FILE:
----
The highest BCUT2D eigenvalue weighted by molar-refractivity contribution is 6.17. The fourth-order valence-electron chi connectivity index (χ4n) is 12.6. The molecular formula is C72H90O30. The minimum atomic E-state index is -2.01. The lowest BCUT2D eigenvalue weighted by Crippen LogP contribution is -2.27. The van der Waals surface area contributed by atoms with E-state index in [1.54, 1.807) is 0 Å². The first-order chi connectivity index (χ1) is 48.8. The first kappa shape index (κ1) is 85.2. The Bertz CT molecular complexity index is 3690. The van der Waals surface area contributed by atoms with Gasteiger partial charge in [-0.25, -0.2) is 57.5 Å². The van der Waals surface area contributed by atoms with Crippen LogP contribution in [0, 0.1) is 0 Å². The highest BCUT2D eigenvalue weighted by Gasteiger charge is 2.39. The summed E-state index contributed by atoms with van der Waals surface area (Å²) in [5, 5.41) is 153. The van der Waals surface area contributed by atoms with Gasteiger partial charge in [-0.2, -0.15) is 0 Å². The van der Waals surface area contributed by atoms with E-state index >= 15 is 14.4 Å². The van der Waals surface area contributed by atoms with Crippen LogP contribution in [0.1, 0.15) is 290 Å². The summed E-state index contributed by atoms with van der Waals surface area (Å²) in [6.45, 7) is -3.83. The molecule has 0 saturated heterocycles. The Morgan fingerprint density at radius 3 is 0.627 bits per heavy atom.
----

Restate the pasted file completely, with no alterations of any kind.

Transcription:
The highest BCUT2D eigenvalue weighted by molar-refractivity contribution is 6.17. The fourth-order valence-electron chi connectivity index (χ4n) is 12.6. The molecular formula is C72H90O30. The minimum atomic E-state index is -2.01. The lowest BCUT2D eigenvalue weighted by Crippen LogP contribution is -2.27. The van der Waals surface area contributed by atoms with E-state index in [1.54, 1.807) is 0 Å². The first-order chi connectivity index (χ1) is 48.8. The first kappa shape index (κ1) is 85.2. The Bertz CT molecular complexity index is 3690. The van der Waals surface area contributed by atoms with Gasteiger partial charge in [-0.25, -0.2) is 57.5 Å². The van der Waals surface area contributed by atoms with Crippen LogP contribution in [0, 0.1) is 0 Å². The highest BCUT2D eigenvalue weighted by Gasteiger charge is 2.39. The summed E-state index contributed by atoms with van der Waals surface area (Å²) in [5, 5.41) is 153. The van der Waals surface area contributed by atoms with Gasteiger partial charge in [-0.2, -0.15) is 0 Å². The van der Waals surface area contributed by atoms with E-state index >= 15 is 14.4 Å². The van der Waals surface area contributed by atoms with Crippen LogP contribution in [0.1, 0.15) is 290 Å². The summed E-state index contributed by atoms with van der Waals surface area (Å²) in [6.45, 7) is -3.83. The molecule has 0 saturated heterocycles. The Morgan fingerprint density at radius 3 is 0.627 bits per heavy atom.